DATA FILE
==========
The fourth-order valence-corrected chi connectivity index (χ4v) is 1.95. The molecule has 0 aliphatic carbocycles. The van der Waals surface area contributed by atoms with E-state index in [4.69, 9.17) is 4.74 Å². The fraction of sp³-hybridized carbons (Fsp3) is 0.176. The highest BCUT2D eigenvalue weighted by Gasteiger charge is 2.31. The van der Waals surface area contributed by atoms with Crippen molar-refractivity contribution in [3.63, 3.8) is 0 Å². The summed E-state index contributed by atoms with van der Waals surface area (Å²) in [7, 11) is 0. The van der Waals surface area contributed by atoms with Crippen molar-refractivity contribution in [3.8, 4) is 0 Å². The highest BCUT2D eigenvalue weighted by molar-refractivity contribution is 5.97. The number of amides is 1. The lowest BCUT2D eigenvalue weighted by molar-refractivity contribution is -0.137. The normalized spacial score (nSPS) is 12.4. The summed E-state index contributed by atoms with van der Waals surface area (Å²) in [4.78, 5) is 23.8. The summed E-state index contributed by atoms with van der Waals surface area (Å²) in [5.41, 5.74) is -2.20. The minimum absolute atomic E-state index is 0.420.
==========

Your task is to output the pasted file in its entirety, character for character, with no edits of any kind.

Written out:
The fourth-order valence-corrected chi connectivity index (χ4v) is 1.95. The molecule has 0 aliphatic carbocycles. The van der Waals surface area contributed by atoms with E-state index in [4.69, 9.17) is 4.74 Å². The fraction of sp³-hybridized carbons (Fsp3) is 0.176. The highest BCUT2D eigenvalue weighted by Gasteiger charge is 2.31. The van der Waals surface area contributed by atoms with Crippen molar-refractivity contribution in [3.63, 3.8) is 0 Å². The summed E-state index contributed by atoms with van der Waals surface area (Å²) in [7, 11) is 0. The van der Waals surface area contributed by atoms with Crippen molar-refractivity contribution in [3.8, 4) is 0 Å². The highest BCUT2D eigenvalue weighted by molar-refractivity contribution is 5.97. The number of amides is 1. The lowest BCUT2D eigenvalue weighted by molar-refractivity contribution is -0.137. The normalized spacial score (nSPS) is 12.4. The summed E-state index contributed by atoms with van der Waals surface area (Å²) in [4.78, 5) is 23.8. The summed E-state index contributed by atoms with van der Waals surface area (Å²) in [5.41, 5.74) is -2.20. The minimum absolute atomic E-state index is 0.420.